How to Get People to Cooperate Through an Understanding of Psychology

There are many situations in life where we want people to cooperate and play ball but unfortunately it seems that it is human nature to be difficult. People just don’t like doing as they’re told and so quite often, telling someone to do something can actually be the surest way to ensure that they do the opposite. Which is just swell

Fortunately, an understanding of psychology can help you to get people to cooperate with you while ensuring that they don’t even realize that they’re being somewhat manipulated. This is an invaluable skill for anyone in a leadership position, as well as for parents and generally it can be highly useful for a wide variety of scenarios. Here we will look at some of the best psychological tricks you can use to get people to play ball…

Give Them Something

When you give someone something this makes them feel obligated and they’ll then have a strong urge in order to do the same for you. As long as they don’t feel like you’re trying to manipulate them, this will then make them much more amenable when you later ask them to do something.

If you’ve ever gone shopping in a market abroad then you may have experienced this technique being used on you. As soon as you enter a stall, the owner will often make you a cup of tea and maybe even give you a little trinket for you and your family to take home. This is their ‘loss leader’ because they now know that you’re struggling with an intense sense of obligation to give them something back – or at the very least to buy something from their store. This obligation is felt even more strongly if you’re British like me…

What’s particularly effective about this trick is that when someone feels obligated to reciprocate they will almost always reciprocate with a larger gesture than what you did for them. Give someone a dollar and somewhere down the line they’re pretty likely to give you two dollars.

To use this in a business setting, you can simply make sure that you are amenable to requests yourself and that you occasionally do favors for those who operate beneath you. This way you can create a situation where they feel in your debt and that will help you to influence them more easily when you need something in return.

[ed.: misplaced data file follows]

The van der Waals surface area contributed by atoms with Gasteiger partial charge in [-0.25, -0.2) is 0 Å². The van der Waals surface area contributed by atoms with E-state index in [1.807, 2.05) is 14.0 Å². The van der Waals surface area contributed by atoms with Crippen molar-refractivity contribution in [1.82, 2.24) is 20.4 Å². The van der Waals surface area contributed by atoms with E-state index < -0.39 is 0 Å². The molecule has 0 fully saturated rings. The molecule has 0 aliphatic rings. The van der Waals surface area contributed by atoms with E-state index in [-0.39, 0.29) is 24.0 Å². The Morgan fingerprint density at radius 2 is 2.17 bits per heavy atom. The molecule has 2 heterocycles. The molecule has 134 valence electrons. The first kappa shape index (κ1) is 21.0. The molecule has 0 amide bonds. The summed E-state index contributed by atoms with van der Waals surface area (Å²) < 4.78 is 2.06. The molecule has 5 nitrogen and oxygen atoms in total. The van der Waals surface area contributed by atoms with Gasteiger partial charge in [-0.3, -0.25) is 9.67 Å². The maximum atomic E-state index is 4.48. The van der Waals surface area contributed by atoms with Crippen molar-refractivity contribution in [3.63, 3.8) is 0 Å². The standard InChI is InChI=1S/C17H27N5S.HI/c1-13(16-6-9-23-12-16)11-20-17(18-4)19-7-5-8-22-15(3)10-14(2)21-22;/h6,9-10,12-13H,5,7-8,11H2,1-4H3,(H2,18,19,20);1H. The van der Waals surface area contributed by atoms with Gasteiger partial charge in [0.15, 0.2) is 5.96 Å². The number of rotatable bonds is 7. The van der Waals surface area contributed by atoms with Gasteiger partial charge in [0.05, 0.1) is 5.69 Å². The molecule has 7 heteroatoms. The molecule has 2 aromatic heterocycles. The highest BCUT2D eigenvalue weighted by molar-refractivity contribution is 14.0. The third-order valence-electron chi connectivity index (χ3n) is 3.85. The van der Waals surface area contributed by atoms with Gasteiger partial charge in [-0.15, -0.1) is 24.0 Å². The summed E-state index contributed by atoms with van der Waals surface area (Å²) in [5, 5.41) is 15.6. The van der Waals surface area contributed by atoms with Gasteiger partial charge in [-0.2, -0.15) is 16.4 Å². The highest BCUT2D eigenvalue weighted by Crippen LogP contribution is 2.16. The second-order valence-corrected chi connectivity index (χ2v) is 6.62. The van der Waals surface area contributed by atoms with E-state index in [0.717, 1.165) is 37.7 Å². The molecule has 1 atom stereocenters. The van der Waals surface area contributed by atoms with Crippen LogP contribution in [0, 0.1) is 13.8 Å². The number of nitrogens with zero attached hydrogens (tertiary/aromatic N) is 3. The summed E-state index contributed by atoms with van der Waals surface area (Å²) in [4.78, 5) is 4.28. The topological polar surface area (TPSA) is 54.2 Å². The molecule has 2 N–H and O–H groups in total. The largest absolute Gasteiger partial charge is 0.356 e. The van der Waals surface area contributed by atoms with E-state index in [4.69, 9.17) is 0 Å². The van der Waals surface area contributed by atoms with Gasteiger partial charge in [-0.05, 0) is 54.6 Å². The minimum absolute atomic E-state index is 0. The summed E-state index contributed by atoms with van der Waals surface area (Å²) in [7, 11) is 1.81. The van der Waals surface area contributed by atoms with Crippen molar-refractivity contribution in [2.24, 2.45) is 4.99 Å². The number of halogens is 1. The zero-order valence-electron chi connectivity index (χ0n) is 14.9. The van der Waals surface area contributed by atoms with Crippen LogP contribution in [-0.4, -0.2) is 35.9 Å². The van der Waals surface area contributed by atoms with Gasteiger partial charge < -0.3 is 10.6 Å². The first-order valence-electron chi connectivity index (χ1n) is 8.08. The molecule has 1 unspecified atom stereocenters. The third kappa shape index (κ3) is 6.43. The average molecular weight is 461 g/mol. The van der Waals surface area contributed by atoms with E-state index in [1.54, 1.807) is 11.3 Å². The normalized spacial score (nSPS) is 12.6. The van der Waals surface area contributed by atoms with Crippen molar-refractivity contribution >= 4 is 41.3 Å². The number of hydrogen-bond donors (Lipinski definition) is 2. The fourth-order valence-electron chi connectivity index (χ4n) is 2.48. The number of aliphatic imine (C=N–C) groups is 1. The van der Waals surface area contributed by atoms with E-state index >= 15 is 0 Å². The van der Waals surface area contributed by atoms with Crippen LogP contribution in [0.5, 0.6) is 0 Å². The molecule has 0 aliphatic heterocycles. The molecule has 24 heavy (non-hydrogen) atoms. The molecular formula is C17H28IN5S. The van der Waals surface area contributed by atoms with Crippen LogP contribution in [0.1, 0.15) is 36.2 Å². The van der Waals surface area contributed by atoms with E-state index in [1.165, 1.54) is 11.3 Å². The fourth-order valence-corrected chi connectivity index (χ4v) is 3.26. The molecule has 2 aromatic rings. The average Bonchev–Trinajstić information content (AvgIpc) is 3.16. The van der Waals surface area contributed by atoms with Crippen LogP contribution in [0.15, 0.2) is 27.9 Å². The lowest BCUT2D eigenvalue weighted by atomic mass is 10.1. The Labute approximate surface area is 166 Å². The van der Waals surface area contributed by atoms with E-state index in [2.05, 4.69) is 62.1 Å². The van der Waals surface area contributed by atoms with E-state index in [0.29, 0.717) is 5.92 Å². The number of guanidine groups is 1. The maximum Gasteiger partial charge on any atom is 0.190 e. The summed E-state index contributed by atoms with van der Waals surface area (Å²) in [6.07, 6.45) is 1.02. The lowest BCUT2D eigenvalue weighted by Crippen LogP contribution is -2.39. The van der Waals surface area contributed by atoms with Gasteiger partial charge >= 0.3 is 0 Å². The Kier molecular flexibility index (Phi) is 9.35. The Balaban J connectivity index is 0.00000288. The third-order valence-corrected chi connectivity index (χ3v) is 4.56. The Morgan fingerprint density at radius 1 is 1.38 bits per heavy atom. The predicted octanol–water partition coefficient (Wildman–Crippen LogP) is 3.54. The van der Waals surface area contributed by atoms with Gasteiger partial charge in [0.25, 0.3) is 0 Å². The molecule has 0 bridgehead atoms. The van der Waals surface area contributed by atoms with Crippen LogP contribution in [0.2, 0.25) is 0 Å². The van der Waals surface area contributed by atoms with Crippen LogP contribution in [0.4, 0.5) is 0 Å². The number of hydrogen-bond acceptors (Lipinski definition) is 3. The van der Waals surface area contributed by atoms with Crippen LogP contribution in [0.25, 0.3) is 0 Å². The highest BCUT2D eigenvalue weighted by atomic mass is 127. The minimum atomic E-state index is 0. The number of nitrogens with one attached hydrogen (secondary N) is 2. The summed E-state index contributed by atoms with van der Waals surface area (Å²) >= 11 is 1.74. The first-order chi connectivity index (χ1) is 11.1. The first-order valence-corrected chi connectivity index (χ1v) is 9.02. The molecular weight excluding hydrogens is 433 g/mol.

Ask for a Favor

Conversely, the precise opposite strategy may also be highly effective. Here you ask for something from them or you ask them to do you a favor. For instance you might ask someone to lend you a book or you might ask them to come around and help you erect some flat pack furniture. This then surprisingly makes them actually much more agreeable and likely to go along with your subsequent requests even though in this scenario it is you who owes them.

The reasoning behind this comes down to several factors. For starters, when you ask someone for a favor you are demonstrating your trust in them and showing them that you value them. This immediately makes them more likely to go along with you. Furthermore, when you do this you are actually getting them to invest in your relationship and once they’ve put time and effort into making you happy, they’re not going to want to them waste that by not helping you out the next time.

Finally though, the most powerful effect seems to be cognitive dissonance. This explains what happens when our own actions do not seem to fall in line with our feelings or thoughts. If someone doesn’t like you and yet they go along with a favor for you, they will ask themselves why they are doing that and the only conclusion they will be likely to come to is that they must really like you. This might not sound like it would really work, but in fact it can result in a lasting and highly powerful cognitive shift that makes people much more likely to do as you ask.

Make Them Feel Involved

It’s also important to a) tell people why you’re asking them to do things and b) give people a sense of ownership over their work. If you want someone to work 10x harder on a project then putting their name on said project will make a huge difference. Likewise, if you can explain to them why they are doing what you ask then they will be much more likely to work independently towards that goal. Again they will feel much more valued and trusted but at the same time they will know that they’re not just being asked to do things for ‘the sake of it’.

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